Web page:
and the number of lines:
    three lines,
    5, 7, and 5 syllables in those lines.

    years ago,
    I somehow got the wrong information,
    and thought a haiku was defined as
    5, 7, and 3 syllables in its lines.

    When I read your words in this diary,
    stating that your haiku aren't really haiku,
    just using the haiku form,
    I decided to look up haiku,
    and take a crash course.

    I spent a few minutes reading here:

     Writing haiku is a discipline and if you are interested in haiku you are seeking more discipline in your life. Go for it. Make rules for yourself and follow them exactly, or break them completely, outgrow them and find new ones. We are all students and no one "really" knows how to write a haiku. That, however, does not stop us from trying...

    moving into the sun
    the pony takes with him
    some mountain shadow - jr  

    That is encouraging, and a little discouraging,
    all at the same time,
    if you think about it.

    But check out this quote:  

     Beginners (especially if better acquainted with Western poetry) often do well to follow the 5-7-5 discipline at first. Later, when they become comfortable with saying what they want said in the least words, as it is easier to switch to the shorter styled haiku in a natural movement. This does not mean that 5-7-5 haiku are beginners' work; many, many very good writers insist on remaining with the form scheme.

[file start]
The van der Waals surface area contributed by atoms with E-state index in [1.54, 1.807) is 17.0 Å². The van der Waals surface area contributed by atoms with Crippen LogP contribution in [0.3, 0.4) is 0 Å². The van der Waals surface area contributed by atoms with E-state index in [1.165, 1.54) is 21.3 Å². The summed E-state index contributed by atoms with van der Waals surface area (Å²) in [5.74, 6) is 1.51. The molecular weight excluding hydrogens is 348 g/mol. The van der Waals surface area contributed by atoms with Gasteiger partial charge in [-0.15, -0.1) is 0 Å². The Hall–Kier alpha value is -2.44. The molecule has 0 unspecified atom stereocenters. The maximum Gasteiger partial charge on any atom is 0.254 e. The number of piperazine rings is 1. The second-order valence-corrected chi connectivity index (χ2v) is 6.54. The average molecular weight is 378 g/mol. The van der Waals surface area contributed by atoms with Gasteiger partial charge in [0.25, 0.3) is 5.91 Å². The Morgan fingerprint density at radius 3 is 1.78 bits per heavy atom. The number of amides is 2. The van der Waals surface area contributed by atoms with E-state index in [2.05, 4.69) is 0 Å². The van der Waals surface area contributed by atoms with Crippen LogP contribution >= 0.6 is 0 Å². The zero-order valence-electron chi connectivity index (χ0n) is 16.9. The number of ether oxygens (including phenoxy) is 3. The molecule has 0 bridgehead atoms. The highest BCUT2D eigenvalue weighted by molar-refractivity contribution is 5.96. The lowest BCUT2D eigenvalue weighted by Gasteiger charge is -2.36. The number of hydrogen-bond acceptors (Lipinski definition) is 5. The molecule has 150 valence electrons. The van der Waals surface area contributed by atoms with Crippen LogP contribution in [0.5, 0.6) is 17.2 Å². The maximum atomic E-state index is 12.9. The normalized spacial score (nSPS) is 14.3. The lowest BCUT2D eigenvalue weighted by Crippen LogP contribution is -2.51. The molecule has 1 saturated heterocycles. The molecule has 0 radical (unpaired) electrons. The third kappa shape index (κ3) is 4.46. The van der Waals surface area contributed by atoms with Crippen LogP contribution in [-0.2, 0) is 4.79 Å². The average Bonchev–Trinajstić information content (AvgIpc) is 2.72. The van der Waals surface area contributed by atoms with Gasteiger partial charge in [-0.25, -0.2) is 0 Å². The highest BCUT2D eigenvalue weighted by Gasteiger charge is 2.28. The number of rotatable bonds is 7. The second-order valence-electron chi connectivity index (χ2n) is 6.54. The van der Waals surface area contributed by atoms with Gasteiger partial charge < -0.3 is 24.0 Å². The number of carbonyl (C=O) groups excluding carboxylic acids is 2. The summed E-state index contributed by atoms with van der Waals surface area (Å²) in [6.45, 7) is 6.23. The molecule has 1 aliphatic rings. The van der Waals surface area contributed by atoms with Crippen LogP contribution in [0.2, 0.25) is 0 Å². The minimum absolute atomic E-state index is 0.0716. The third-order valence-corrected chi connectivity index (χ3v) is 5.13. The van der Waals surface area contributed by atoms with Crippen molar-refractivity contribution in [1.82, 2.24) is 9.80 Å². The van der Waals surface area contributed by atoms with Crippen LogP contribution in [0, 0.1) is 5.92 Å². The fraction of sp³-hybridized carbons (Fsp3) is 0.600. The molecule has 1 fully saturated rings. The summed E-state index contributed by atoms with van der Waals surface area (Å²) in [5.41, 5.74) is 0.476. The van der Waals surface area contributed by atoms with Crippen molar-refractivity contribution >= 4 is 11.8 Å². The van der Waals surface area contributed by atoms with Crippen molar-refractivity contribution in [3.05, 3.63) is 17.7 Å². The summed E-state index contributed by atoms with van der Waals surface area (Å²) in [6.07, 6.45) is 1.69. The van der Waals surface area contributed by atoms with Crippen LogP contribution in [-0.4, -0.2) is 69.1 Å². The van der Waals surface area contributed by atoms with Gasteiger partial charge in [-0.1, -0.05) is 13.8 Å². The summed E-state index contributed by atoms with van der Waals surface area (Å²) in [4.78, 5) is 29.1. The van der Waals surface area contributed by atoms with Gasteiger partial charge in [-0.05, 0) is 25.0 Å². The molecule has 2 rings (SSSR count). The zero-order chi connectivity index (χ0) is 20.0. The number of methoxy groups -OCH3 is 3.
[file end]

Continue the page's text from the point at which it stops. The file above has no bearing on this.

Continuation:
I read this whole article,
    two or three times,
    and it seems to me that the author,
    Jane Reichhold,
    simply failed to explain exactly what she meant.

    Her paragraphs ramble on,
    as if the reader is already familiar with Japanese,
    and the challenges of translating haiku
    from Japanese to English,
    while keeping the spirit of the work.

    Maybe I have that wrong,
    but I'm smart enough and old enough
    and self-educated enough,
    I insist that anything confusing to me,
    is simply too confusing,
    to anyone but the one who wrote it,
    it's not confusing to someone with a post-graduate degree
    in the topic the article is about.


    Even though I don't understand exactly the details
    of why she said that,
    about making a haiku shorter than 5-7-5,
    and she gave no guides for how short to make it,
    in spite of that lack of clear details,
    I'm convinced she's very smart about haiku,
    and so,
    I feel reasonably confident,
    pending further research,